Trump's performative patriotism has been exposed for the fraud that it is

Trump's performative patriotism has been exposed for the fraud that it is
President Donald J. Trump is introduced on stage Saturday, March 2, 2019, at the Conservative Political Action Conference (CPAC) at the Gaylord National Resort and Convention Center in Oxon Hill, Md. (Official White House Photo by Tia Dufour)

It's safe to say that few things have obsessed Donald Trump more than his outrage at professional athletes who have chosen to kneel during the national anthem to protest racism and police brutality. Particularly in the fall of 2017 — while he was still smarting from the national outrage at his description of the white supremacists who rioted in Charlottesville as "very fine people" — Trump went on a rampage against the NFL kneelers, trying to position his racist response as patriotism and love for U.S. troops.


"Wouldn't you love to see one of these NFL owners, when someone disrespects our flag, to say, 'Get that son of a bitch off the field right now. Out. He's fired. He's fired,'" Trump ranted at an Alabama rally in September 2017.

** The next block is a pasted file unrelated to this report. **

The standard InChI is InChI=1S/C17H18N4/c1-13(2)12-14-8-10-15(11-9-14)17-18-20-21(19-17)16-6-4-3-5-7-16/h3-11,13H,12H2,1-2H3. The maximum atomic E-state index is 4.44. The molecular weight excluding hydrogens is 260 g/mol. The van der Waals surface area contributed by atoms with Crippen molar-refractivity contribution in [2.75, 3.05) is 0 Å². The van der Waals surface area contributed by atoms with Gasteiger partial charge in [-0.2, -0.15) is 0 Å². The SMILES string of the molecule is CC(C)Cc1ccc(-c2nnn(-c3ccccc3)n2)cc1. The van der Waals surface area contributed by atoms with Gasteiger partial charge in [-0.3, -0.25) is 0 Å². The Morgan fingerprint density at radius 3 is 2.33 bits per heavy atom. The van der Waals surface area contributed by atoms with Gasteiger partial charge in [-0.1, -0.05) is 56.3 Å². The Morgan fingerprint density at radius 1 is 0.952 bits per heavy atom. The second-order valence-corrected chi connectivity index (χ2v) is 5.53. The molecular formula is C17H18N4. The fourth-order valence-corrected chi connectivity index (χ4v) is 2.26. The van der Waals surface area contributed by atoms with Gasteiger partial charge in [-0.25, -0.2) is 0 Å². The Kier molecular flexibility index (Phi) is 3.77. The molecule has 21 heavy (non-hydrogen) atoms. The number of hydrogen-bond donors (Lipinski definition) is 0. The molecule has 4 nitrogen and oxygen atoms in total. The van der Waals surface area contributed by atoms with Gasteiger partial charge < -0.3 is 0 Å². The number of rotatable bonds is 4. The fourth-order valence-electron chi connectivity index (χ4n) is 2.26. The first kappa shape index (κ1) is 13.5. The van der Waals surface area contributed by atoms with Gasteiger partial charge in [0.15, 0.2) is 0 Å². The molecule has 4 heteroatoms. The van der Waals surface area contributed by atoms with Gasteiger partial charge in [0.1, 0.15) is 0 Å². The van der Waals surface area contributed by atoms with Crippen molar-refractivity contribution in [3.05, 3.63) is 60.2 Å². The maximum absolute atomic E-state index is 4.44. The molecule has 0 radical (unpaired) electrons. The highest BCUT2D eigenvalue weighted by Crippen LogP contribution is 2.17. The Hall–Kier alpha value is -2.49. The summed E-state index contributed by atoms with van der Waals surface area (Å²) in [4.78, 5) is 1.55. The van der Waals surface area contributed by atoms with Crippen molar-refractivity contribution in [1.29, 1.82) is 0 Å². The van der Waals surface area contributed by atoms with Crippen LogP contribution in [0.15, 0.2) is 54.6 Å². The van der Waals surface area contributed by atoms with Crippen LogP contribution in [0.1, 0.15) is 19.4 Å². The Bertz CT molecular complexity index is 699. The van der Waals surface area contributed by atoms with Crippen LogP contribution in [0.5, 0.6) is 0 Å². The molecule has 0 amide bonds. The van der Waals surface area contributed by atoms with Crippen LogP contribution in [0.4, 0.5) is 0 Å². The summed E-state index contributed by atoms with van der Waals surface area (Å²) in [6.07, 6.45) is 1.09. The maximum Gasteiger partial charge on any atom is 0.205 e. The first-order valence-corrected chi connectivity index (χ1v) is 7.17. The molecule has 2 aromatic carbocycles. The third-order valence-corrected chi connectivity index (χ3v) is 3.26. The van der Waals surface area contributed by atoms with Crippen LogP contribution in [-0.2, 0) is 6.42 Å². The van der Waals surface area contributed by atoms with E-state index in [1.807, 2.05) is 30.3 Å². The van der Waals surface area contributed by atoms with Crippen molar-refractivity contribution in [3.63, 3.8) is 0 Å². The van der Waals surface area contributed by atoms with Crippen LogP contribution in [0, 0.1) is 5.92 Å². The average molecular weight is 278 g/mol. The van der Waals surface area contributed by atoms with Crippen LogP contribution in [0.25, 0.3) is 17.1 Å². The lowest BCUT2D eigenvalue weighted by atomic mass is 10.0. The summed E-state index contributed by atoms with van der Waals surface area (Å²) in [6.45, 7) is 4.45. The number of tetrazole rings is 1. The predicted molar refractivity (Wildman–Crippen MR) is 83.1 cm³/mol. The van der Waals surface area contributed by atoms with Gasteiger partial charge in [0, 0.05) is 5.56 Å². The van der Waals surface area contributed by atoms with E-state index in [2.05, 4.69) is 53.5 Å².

Trump also declared that month on Twitter that NFL ratings were down because "many stay away because they love our country."

He was so committed to this idea that kneeling during the anthem was an insult to the troops and the nation that he sent Vice President Mike Pence to an Indianapolis Colts game for the specific purpose of staging a walkout the moment players took a knee during pregame ceremonies.

Trump has been back at it again lately, tweeting angrily and ranting during his disastrous Tulsa rally that the NFL will regret it if players continue their kneeling protest in the season that may or may not occur this fall.

It was always preposterous that Trump's antipathy to the kneeling athletes was about patriotism and "supporting the troops," rather than flat-out racism. Colin Kaepernick, the former San Francisco 49ers quarterback who started the kneeling tradition (and who lost his job in the NFL for it), came up with the idea of taking a knee after consulting with a friend who was a Green Beret on the best way to speak out against racism without insulting the troops or the flag.